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Boats on ships . . that’s what tenders are, and tenders or lifeboats don’t beg for much attention until an emergency. Last spring when I foto’d a cigarette boat high atop a container ship, I experienced a major appetite whetting. Since then, I’m always scanning among the containers for something different, not rectangular.
By the way, some of my work happens just to the right (above) of the distant tower emerging from the stern of Marie Maersk.
What caught my attention on this deckload was just forward of the tug.
I feared this irregular shape would be invisible after the vessel rotated off Bergen Point.
But the February sunlight so illuminated the colors that
that their brilliance would have satisfied anyhow with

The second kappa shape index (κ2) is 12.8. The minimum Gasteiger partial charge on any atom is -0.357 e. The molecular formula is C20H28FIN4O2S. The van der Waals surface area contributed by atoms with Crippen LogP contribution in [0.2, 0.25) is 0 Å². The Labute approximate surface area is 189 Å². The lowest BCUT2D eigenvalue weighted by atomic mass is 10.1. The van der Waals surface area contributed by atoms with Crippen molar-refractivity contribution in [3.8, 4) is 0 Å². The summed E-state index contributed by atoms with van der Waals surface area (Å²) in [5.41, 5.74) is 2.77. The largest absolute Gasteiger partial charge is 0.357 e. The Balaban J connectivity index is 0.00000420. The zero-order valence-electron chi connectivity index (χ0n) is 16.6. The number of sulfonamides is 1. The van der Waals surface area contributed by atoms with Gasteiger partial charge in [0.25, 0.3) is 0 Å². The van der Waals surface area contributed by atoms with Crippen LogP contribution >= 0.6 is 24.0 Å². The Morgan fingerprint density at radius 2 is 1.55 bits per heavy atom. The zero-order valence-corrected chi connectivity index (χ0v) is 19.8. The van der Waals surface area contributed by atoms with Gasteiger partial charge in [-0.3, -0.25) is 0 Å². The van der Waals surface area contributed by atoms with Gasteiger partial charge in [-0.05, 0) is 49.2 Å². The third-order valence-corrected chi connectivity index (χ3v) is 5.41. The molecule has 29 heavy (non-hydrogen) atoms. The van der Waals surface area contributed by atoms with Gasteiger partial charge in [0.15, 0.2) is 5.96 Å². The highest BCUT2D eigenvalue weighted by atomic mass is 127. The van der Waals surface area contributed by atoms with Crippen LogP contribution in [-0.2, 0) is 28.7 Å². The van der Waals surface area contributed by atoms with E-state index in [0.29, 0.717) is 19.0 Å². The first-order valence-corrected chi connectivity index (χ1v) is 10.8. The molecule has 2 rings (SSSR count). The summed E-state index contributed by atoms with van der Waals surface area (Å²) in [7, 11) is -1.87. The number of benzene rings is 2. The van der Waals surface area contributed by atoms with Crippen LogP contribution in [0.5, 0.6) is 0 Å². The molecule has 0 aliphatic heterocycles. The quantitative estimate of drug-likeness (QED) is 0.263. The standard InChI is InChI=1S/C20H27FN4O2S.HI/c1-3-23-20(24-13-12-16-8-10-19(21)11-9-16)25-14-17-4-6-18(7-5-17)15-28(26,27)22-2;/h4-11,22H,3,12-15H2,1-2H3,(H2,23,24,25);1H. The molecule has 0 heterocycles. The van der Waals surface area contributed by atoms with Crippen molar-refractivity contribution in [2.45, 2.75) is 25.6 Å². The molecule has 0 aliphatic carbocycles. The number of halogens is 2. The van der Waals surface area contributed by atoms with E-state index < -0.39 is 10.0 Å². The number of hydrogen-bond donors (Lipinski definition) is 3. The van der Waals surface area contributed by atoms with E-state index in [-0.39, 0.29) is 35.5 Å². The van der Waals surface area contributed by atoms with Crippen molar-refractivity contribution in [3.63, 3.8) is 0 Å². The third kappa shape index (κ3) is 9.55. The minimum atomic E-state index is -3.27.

a glimmer of spring light and energy. But as Marie Maersk passed my Killside “office” I
was neither completely satisfied nor
entirely frustrated by this view of
the telecommunications rack. Anyone see enough clues here to identify the shrink-wrapped small ship on the ship? Oh, that’s Ellen McAllister speeding past the bow.
I’m clueless. And I’ll admit I don’t know where Dragor is. Intriguing name, Dragor. It sounds almost like a location in a Tolkein fantasy. Some vitals though: built in Odense Steel Shipyard in Denmark in 1990, 964′ loa by 104.’ She cruises at 28 kts (32 mph). And can any color exude more peaceful vibes than Maersk blue?
An example of blogging perk to me is learning what I did here just now about Dragor, an area of Denmark settled by Dutch farmers encouraged in by King Christian 2. Hey . . . maybe that’s how the Danish tendril entered our family tree.
I’d love to hearif anyone hazards an ID of the mini-ship on the ship.